The people and pups of Bedford, Texas might be ready to fetch a new state representative.
On Memorial Day, over 130 dog owners and their pups gathered at Rep. Jonathan Stickland’s office to organize a one-mile walk in protest of his decision to kill an animal cruelty bill.
Senate Bill 295 would have criminally charged dog owners for using a chain, weighted leash or short tether to restrain a dog outside. The bill would have also required owners to provide their dogs with adequate shelter, shade, and water – necessities in Texas’ climate.
SB 295 was slated to pass the House floor, the final stage before heading to Gov. Greg Abbott’s desk, when Stickland used a political ploy called a “point of order” to bring down the bill with less than a week remaining in the legislative session.
Stickland took to Twitter to issue a response to why he the killed bill. Stickland said he had “major concerns” with the legislation and wanted to work with the bill’s author, Rep. Sarah Davis (R-Houston), to make changes. “I told her if she would not work with me, I would be forced to try and kill the entire bill,” Stickland wrote.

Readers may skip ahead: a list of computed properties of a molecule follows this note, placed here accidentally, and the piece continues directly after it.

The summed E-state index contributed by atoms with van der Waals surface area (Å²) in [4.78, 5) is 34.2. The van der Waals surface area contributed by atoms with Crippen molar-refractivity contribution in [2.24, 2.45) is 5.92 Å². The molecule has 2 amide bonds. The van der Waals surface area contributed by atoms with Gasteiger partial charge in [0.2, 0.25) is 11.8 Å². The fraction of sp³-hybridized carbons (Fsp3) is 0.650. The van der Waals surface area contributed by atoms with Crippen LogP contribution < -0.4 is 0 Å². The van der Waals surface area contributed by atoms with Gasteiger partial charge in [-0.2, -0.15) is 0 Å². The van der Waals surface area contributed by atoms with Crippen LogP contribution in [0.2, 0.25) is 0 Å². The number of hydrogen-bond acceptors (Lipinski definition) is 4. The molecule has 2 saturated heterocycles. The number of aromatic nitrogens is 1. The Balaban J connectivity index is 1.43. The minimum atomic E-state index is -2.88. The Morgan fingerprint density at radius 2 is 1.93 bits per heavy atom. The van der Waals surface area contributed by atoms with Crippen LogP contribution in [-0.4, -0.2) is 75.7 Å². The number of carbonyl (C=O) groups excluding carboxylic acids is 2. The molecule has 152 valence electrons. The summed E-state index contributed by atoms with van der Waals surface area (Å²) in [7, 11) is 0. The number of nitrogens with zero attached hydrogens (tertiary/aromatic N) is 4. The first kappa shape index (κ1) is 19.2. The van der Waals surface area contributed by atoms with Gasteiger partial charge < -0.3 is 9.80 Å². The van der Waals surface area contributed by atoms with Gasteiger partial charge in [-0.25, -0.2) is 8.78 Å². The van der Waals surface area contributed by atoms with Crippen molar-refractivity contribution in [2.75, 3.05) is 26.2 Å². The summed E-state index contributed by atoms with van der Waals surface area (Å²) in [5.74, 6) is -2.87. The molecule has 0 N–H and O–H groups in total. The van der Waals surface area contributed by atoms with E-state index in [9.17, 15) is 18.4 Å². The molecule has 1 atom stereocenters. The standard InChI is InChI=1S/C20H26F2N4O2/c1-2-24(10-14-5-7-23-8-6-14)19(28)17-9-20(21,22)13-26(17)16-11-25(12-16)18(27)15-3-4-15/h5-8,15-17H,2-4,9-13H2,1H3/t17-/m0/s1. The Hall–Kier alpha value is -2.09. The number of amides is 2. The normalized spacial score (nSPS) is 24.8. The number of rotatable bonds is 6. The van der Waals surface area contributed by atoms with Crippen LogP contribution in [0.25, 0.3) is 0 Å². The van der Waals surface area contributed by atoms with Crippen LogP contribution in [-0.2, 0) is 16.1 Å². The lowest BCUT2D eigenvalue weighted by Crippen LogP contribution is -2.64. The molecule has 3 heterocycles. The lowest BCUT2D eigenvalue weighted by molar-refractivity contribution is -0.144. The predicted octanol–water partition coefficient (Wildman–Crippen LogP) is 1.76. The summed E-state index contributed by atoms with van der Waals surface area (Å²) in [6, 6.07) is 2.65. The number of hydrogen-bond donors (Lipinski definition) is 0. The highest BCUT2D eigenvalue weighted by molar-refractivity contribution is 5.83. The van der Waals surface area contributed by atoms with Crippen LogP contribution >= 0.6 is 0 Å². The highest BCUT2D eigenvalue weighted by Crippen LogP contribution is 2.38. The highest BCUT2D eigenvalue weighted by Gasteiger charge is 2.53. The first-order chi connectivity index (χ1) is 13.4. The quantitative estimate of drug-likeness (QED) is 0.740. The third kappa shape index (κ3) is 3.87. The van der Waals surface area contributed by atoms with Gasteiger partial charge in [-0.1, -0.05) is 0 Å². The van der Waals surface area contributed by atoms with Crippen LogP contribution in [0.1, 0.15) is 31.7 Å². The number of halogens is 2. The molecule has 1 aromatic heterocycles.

Stickland called the bill “well-intended,” and said he would bring a “properly written” tethering bill to the floor next session. However, Tim Hardin, Stickland’s Chief of Staff, posted comments on Twitter that lead people to believe otherwise. Hardin boasted that this was Stickland’s fourth straight session to kill a tethering bill. “Animals Don’t Have Rights #SorryLib,” Hardin said in a tweet.
In an email to Reform Austin, Dogs Against Stickland organizer Valerie Watson said she was “completely overwhelmed and impressed with the amount of support [the] event gathered”.
The goal of the event was to bring visibility to the issue/need for humane legislation, and to show Stickland that we are not afraid to stand up to him, in his home-district, in his neighborhood, and march to his office, Watson said.
Stickland has a reputation for being the lone no vote on important pieces of legislation in the Texas Legislature. Stickland’s lone no vote on SB 295 is “indicative of a larger problem… he doesn’t care what his constituents want, and he doesn’t care what Texans want, “ Watson said.
When Stickland decided to single handedly kill SB 295, Watson knew she had to do something.
The success of the event has inspired her to continue standing up against her district’s representative, and this is not the last bark you will hear from the Dogs Against Stickland, she said.